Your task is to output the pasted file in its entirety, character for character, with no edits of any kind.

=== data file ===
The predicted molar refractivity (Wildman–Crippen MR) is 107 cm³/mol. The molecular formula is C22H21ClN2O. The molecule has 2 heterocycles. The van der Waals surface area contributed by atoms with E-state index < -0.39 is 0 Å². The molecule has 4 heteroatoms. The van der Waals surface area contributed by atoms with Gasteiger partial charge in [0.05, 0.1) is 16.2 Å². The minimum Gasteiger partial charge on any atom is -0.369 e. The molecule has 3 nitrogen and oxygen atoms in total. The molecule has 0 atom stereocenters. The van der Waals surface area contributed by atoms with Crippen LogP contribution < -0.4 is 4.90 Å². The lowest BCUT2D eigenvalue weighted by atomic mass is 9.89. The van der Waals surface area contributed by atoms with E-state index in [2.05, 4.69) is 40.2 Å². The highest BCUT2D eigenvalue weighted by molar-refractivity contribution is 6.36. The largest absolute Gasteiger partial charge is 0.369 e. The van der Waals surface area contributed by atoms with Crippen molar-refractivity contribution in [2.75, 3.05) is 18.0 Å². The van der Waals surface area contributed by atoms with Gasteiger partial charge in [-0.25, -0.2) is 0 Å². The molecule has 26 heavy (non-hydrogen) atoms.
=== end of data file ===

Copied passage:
The predicted molar refractivity (Wildman–Crippen MR) is 107 cm³/mol. The molecular formula is C22H21ClN2O. The molecule has 2 heterocycles. The van der Waals surface area contributed by atoms with E-state index < -0.39 is 0 Å². The molecule has 4 heteroatoms. The van der Waals surface area contributed by atoms with Gasteiger partial charge in [0.05, 0.1) is 16.2 Å². The minimum Gasteiger partial charge on any atom is -0.369 e. The molecule has 3 nitrogen and oxygen atoms in total. The molecule has 0 atom stereocenters. The van der Waals surface area contributed by atoms with Crippen LogP contribution < -0.4 is 4.90 Å². The lowest BCUT2D eigenvalue weighted by atomic mass is 9.89. The van der Waals surface area contributed by atoms with E-state index in [2.05, 4.69) is 40.2 Å². The highest BCUT2D eigenvalue weighted by molar-refractivity contribution is 6.36. The largest absolute Gasteiger partial charge is 0.369 e. The van der Waals surface area contributed by atoms with Crippen molar-refractivity contribution in [2.75, 3.05) is 18.0 Å². The van der Waals surface area contributed by atoms with Gasteiger partial charge in [-0.25, -0.2) is 0 Å². The molecule has 26 heavy (non-hydrogen) atoms.